How To Build An Emergency Survival Medical Kit From Scratch

 Step By Step Guide To Building A Survival First Aid Kit

How To Build A Medical Kit

Call it what you like:

  • Medical Kit
  • DIY First Aid Kit
  • Survival Medical Kit

The specific name doesn’t matter.

What matters is you have one in a time of need.

One ready to go at a moment’s notice!

Ready when misadventure strikes.

Because if you’re unprepared for a medical emergency, things can quickly go from bad to worse.

Having a functional medical kit is essential for survival.

That’s why everyone needs to build or buy one.

Ask any search and rescue team member what you can do today to save yourself or others in a serious medical emergency.

They’ll tell you to:

  1. Carry a first-aid kit
  2. Learn how to use it

They also know that good medical first-aid kits are hard to come by.

But fear not! You’ve come to the right place.

This  Survival Medical Kit Guide is here to solve that problem.

Specifically, I’ll be using my Engineering, Gear Testing background & my years in Mountian SAR to cover the following topics in detail:


Best Survival First Aid Kits For Sale

How To Build A Medical Kit

Survival First Aid Kit List

Kit Packing & Storage Strategies

Survival First Aid Skills

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Tactical First Aid Kit - First Aid Kit List

Best Survival First Aid Kits On The Market Today

High-quality first aid kits can be hard to find at the right price, especially for the really great ones.

But we’ve done a ton of research to find them anyways.

You can purchase one and then customize it by adding extras and personals.

This is a very efficient and hassle-free way to build one fast.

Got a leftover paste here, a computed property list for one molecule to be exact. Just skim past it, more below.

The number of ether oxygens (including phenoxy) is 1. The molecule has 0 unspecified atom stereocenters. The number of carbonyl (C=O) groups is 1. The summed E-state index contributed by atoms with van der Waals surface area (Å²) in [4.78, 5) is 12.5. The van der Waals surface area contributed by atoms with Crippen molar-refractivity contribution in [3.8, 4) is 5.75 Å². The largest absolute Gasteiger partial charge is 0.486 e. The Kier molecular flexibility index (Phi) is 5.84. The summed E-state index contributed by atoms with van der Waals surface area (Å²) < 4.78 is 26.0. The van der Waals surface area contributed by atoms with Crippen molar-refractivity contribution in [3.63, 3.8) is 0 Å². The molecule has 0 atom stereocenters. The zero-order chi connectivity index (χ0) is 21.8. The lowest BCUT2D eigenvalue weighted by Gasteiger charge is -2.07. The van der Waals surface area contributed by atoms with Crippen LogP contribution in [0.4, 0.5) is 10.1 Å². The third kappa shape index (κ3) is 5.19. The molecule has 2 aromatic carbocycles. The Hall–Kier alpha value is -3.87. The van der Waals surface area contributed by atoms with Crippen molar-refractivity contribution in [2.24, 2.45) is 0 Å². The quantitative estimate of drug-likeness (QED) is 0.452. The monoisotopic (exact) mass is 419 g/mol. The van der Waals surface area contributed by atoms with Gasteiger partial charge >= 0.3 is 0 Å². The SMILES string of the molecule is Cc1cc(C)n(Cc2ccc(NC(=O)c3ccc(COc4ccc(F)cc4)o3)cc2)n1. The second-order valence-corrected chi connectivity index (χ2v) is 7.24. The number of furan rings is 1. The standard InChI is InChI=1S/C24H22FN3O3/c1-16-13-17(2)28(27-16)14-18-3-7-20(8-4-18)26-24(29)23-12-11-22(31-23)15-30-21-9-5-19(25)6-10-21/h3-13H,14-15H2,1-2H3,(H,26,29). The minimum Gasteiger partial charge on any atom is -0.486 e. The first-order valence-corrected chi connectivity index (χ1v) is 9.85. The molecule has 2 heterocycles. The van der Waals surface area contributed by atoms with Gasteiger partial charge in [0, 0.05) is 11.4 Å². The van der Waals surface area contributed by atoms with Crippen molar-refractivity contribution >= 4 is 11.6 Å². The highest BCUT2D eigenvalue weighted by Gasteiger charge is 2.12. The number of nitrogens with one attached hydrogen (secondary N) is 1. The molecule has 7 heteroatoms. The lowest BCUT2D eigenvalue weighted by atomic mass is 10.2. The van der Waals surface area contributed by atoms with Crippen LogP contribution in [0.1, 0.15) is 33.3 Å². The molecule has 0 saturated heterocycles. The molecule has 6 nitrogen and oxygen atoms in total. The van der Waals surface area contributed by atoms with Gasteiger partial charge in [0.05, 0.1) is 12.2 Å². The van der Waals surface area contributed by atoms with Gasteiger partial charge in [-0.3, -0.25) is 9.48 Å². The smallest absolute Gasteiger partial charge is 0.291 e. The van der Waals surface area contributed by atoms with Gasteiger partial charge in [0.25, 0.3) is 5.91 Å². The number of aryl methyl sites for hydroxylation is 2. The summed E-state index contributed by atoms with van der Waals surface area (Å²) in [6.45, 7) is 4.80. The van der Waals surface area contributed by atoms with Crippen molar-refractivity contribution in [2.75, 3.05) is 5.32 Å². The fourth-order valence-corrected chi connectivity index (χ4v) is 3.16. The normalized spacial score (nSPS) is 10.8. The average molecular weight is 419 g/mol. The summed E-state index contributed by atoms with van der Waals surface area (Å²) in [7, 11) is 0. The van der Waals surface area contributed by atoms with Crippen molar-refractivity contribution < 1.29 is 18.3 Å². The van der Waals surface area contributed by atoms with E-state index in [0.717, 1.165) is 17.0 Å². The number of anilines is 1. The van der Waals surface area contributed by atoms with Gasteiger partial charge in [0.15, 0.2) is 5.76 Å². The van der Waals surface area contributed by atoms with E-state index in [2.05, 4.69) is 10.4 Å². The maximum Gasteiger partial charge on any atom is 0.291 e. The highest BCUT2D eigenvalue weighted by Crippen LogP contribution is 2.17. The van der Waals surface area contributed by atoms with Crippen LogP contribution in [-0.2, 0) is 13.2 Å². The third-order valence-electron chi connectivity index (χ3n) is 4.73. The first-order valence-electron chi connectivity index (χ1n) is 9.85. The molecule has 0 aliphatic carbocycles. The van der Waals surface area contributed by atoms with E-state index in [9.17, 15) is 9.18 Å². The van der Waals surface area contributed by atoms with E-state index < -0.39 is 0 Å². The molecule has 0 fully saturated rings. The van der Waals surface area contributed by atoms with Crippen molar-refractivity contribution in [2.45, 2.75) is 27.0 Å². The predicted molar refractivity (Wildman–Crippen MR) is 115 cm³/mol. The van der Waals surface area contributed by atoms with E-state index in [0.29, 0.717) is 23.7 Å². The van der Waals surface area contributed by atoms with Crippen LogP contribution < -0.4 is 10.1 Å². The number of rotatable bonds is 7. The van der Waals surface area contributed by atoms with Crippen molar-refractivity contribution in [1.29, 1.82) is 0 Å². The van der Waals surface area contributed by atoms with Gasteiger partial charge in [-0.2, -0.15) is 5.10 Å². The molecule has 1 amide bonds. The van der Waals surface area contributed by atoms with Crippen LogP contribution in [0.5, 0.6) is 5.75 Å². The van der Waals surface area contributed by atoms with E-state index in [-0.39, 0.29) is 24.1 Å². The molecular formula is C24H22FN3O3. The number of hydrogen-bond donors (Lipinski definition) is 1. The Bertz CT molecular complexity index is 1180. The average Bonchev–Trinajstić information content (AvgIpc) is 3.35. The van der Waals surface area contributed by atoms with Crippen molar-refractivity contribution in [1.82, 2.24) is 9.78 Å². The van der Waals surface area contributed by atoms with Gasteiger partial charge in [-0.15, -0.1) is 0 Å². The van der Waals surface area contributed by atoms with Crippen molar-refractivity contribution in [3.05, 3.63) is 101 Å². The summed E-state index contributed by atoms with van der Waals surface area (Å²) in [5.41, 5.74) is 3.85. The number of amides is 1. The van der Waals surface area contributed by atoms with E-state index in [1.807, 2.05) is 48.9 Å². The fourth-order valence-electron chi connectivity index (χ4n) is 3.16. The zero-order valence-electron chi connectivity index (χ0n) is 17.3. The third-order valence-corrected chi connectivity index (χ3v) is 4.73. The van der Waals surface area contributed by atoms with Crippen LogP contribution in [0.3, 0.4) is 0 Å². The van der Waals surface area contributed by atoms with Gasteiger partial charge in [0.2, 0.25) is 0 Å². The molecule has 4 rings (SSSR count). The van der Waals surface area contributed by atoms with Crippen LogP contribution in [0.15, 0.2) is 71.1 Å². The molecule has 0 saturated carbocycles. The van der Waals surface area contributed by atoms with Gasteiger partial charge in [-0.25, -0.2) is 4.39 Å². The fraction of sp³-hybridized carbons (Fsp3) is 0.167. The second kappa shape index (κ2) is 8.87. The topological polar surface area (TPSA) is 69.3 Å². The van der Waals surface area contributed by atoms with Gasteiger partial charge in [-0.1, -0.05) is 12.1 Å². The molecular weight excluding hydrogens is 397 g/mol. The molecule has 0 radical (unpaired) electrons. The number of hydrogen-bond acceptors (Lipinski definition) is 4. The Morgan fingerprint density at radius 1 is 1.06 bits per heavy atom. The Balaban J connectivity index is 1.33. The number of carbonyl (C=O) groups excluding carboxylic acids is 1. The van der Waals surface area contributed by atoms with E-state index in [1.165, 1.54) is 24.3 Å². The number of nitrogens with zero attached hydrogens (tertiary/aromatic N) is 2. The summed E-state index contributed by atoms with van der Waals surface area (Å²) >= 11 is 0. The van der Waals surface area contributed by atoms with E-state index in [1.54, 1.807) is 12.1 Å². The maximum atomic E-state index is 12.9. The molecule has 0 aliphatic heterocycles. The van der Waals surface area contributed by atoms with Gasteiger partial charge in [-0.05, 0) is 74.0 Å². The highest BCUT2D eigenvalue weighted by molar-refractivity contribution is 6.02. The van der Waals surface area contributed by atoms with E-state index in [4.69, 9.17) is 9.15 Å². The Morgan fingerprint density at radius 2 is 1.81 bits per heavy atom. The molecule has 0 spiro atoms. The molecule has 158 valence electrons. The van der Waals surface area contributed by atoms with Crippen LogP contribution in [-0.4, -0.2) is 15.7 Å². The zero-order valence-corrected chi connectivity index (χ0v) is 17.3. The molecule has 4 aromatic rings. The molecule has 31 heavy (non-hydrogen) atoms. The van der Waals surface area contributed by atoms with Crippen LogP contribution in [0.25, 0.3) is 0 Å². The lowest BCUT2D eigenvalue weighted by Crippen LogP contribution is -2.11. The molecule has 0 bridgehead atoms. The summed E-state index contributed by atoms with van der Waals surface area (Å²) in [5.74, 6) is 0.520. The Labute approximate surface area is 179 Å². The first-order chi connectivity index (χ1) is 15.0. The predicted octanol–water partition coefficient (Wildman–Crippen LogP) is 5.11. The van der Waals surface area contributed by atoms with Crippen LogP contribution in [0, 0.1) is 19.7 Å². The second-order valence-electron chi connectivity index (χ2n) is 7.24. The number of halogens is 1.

Here are several high-quality, professional kits ready for any survival scenario:

1. My Top Recommendation

MyMedic First Aid Kits

If you want the best first aid kits money can buy, look no further than MyMedic.

The team at MyMedic has perfected the art of putting together the perfect medical kits – from Solo kits to first aid kits – all the way up to full-fledged Medical Kits.

They’ve even crafted specialty kits for surfing, boating, and firearms with their Boat Medic, Surf Medic, and Range Medic Bags.

Heck, they even have a Pandemic Medic Kit you can buy!

Now, I recommend the MyFAK Kit or the Recon Kit.

Both are light enough to carry around but have all the necessary supplies to tend to most medical emergencies.

And what I like about ALL the MyMedic Kits is how much attention to detail they give to organization and quality. 

You won’t find cheap supplies or tools in these bags – meaning they are worth every penny!

Check Today’s Price

We earn a commission if you make a purchase, at no additional cost to you.

Here’s a thorough video review of MyMedic’s (FAK) First Aid Pack:

↓ My Medic IFAK Kit Review ↓


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Waterproof Military Cross-body Molle Sling Bag

A military medic backpack is one of the most functional containers for a survival medical kit.

The number of pockets and high durability make them extremely functional options.

This “go anywhere” design is perfect when a larger pack is too big, bulky, and heavy.

This pack can fit many medical tools and supplies but is not so big to become cumbersome.

It can also be worn in 3 configurable ways (across the back, chest, or hand carry).

This is a MOLLE-compatible pouch and has 3 zippered compartments.

It’s the right size, shape, and design to make an excellent portable survival medical kit.

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Want a Downloadable and Printable Version Of This Survival Medical Checklist? Click Here To Get Your FREE Copy Of It.

Survival First Aid Kit List

It’s best to start with the basics.

From diarrhea to headaches – from inflammation to small cuts or minor infections…

These basics will be the most frequently used items in your kit.

So they should be the most accessible as well. Make sure to pack extra.